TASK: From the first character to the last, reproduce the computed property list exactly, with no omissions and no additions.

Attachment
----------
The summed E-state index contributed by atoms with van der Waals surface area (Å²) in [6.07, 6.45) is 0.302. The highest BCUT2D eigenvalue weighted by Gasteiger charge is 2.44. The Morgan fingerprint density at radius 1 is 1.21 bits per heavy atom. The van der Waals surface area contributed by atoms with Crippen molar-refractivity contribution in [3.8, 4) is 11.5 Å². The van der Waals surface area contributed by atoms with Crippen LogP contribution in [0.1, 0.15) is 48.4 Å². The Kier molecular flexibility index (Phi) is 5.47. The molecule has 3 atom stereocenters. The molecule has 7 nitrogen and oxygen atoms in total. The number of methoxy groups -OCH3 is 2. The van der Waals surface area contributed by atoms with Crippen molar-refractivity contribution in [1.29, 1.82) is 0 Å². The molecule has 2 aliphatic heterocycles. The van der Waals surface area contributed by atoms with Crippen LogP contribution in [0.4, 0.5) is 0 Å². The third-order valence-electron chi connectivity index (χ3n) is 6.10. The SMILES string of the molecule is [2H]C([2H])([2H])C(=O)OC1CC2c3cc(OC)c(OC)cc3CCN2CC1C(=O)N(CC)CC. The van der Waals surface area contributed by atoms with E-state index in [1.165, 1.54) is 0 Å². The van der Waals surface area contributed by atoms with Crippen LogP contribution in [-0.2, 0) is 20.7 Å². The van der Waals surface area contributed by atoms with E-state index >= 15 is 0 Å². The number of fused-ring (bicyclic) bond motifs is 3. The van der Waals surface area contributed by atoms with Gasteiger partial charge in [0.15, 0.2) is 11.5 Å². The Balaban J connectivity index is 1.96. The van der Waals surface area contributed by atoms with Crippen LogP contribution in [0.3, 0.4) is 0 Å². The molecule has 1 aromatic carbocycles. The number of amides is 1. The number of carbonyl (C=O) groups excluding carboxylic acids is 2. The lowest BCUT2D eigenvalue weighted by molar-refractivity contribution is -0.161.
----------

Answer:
The summed E-state index contributed by atoms with van der Waals surface area (Å²) in [6.07, 6.45) is 0.302. The highest BCUT2D eigenvalue weighted by Gasteiger charge is 2.44. The Morgan fingerprint density at radius 1 is 1.21 bits per heavy atom. The van der Waals surface area contributed by atoms with Crippen molar-refractivity contribution in [3.8, 4) is 11.5 Å². The van der Waals surface area contributed by atoms with Crippen LogP contribution in [0.1, 0.15) is 48.4 Å². The Kier molecular flexibility index (Phi) is 5.47. The molecule has 3 atom stereocenters. The molecule has 7 nitrogen and oxygen atoms in total. The number of methoxy groups -OCH3 is 2. The van der Waals surface area contributed by atoms with Crippen molar-refractivity contribution in [1.29, 1.82) is 0 Å². The molecule has 2 aliphatic heterocycles. The van der Waals surface area contributed by atoms with Crippen LogP contribution in [0.4, 0.5) is 0 Å². The third-order valence-electron chi connectivity index (χ3n) is 6.10. The SMILES string of the molecule is [2H]C([2H])([2H])C(=O)OC1CC2c3cc(OC)c(OC)cc3CCN2CC1C(=O)N(CC)CC. The van der Waals surface area contributed by atoms with E-state index in [1.165, 1.54) is 0 Å². The van der Waals surface area contributed by atoms with Crippen LogP contribution in [-0.2, 0) is 20.7 Å². The van der Waals surface area contributed by atoms with E-state index >= 15 is 0 Å². The number of fused-ring (bicyclic) bond motifs is 3. The van der Waals surface area contributed by atoms with Gasteiger partial charge in [0.15, 0.2) is 11.5 Å². The Balaban J connectivity index is 1.96. The van der Waals surface area contributed by atoms with Crippen LogP contribution in [0.3, 0.4) is 0 Å². The molecule has 1 aromatic carbocycles. The number of amides is 1. The number of carbonyl (C=O) groups excluding carboxylic acids is 2. The lowest BCUT2D eigenvalue weighted by molar-refractivity contribution is -0.161.